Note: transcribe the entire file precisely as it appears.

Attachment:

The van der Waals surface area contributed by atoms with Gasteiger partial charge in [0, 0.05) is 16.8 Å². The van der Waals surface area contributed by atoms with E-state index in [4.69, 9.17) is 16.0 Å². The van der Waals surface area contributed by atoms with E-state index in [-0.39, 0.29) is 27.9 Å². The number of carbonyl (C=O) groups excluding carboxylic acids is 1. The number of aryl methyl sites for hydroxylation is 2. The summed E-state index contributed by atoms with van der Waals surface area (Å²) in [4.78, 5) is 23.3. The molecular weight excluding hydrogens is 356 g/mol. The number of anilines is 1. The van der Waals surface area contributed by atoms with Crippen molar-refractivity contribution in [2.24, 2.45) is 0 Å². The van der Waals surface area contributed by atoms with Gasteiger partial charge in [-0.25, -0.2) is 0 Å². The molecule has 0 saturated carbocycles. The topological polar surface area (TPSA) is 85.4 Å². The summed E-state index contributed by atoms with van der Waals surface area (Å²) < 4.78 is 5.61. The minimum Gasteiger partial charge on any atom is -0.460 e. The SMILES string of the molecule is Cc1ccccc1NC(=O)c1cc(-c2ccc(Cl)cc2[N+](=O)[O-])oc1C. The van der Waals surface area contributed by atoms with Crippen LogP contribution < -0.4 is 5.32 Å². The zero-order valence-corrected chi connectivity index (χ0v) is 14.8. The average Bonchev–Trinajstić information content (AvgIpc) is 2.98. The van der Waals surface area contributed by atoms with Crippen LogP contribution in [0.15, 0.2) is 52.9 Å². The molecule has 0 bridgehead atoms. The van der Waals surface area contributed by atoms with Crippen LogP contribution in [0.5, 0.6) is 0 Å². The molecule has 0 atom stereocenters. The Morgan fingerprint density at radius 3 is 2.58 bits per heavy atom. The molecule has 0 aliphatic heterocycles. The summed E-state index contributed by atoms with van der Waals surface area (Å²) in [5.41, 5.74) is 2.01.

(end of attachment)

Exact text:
The van der Waals surface area contributed by atoms with Gasteiger partial charge in [0, 0.05) is 16.8 Å². The van der Waals surface area contributed by atoms with E-state index in [4.69, 9.17) is 16.0 Å². The van der Waals surface area contributed by atoms with E-state index in [-0.39, 0.29) is 27.9 Å². The number of carbonyl (C=O) groups excluding carboxylic acids is 1. The number of aryl methyl sites for hydroxylation is 2. The summed E-state index contributed by atoms with van der Waals surface area (Å²) in [4.78, 5) is 23.3. The molecular weight excluding hydrogens is 356 g/mol. The number of anilines is 1. The van der Waals surface area contributed by atoms with Crippen molar-refractivity contribution in [2.24, 2.45) is 0 Å². The van der Waals surface area contributed by atoms with Gasteiger partial charge in [-0.25, -0.2) is 0 Å². The molecule has 0 saturated carbocycles. The topological polar surface area (TPSA) is 85.4 Å². The summed E-state index contributed by atoms with van der Waals surface area (Å²) < 4.78 is 5.61. The minimum Gasteiger partial charge on any atom is -0.460 e. The SMILES string of the molecule is Cc1ccccc1NC(=O)c1cc(-c2ccc(Cl)cc2[N+](=O)[O-])oc1C. The van der Waals surface area contributed by atoms with Crippen LogP contribution < -0.4 is 5.32 Å². The zero-order valence-corrected chi connectivity index (χ0v) is 14.8. The average Bonchev–Trinajstić information content (AvgIpc) is 2.98. The van der Waals surface area contributed by atoms with Crippen LogP contribution in [0.15, 0.2) is 52.9 Å². The molecule has 0 bridgehead atoms. The van der Waals surface area contributed by atoms with Crippen LogP contribution in [0.5, 0.6) is 0 Å². The molecule has 0 atom stereocenters. The Morgan fingerprint density at radius 3 is 2.58 bits per heavy atom. The molecule has 0 aliphatic heterocycles. The summed E-state index contributed by atoms with van der Waals surface area (Å²) in [5.41, 5.74) is 2.01.